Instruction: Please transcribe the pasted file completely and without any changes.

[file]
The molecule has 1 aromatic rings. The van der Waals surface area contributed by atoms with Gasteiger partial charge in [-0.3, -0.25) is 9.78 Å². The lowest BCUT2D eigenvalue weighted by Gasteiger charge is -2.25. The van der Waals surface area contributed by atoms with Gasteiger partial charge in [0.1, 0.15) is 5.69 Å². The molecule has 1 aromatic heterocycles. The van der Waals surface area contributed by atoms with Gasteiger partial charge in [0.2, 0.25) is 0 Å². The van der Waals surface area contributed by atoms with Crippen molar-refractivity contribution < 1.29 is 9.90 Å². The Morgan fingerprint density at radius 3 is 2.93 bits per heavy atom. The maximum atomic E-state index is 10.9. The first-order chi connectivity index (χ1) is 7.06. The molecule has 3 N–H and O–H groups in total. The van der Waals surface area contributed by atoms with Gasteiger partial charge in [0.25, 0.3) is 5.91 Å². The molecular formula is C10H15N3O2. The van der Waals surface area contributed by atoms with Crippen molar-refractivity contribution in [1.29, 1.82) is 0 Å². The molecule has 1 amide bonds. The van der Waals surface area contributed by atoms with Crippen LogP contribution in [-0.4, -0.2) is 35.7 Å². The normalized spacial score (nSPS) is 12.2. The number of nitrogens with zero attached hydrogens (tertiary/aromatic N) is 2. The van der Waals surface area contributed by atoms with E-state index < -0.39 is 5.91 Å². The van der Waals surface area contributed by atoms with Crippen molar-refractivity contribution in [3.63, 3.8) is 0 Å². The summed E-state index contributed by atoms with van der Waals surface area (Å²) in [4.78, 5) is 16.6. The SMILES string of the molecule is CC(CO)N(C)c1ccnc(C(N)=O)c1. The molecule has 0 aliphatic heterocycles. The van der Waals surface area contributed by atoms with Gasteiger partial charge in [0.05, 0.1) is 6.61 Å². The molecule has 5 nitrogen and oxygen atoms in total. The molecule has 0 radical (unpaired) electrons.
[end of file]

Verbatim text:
The molecule has 1 aromatic rings. The van der Waals surface area contributed by atoms with Gasteiger partial charge in [-0.3, -0.25) is 9.78 Å². The lowest BCUT2D eigenvalue weighted by Gasteiger charge is -2.25. The van der Waals surface area contributed by atoms with Gasteiger partial charge in [0.1, 0.15) is 5.69 Å². The molecule has 1 aromatic heterocycles. The van der Waals surface area contributed by atoms with Gasteiger partial charge in [0.2, 0.25) is 0 Å². The van der Waals surface area contributed by atoms with Crippen molar-refractivity contribution < 1.29 is 9.90 Å². The Morgan fingerprint density at radius 3 is 2.93 bits per heavy atom. The maximum atomic E-state index is 10.9. The first-order chi connectivity index (χ1) is 7.06. The molecule has 3 N–H and O–H groups in total. The van der Waals surface area contributed by atoms with Gasteiger partial charge in [0.25, 0.3) is 5.91 Å². The molecular formula is C10H15N3O2. The van der Waals surface area contributed by atoms with Crippen molar-refractivity contribution in [1.29, 1.82) is 0 Å². The molecule has 1 amide bonds. The van der Waals surface area contributed by atoms with Crippen LogP contribution in [-0.4, -0.2) is 35.7 Å². The normalized spacial score (nSPS) is 12.2. The number of nitrogens with zero attached hydrogens (tertiary/aromatic N) is 2. The van der Waals surface area contributed by atoms with E-state index < -0.39 is 5.91 Å². The van der Waals surface area contributed by atoms with Crippen molar-refractivity contribution in [3.63, 3.8) is 0 Å². The summed E-state index contributed by atoms with van der Waals surface area (Å²) in [4.78, 5) is 16.6. The SMILES string of the molecule is CC(CO)N(C)c1ccnc(C(N)=O)c1. The molecule has 0 aliphatic heterocycles. The van der Waals surface area contributed by atoms with Gasteiger partial charge in [0.05, 0.1) is 6.61 Å². The molecule has 5 nitrogen and oxygen atoms in total. The molecule has 0 radical (unpaired) electrons.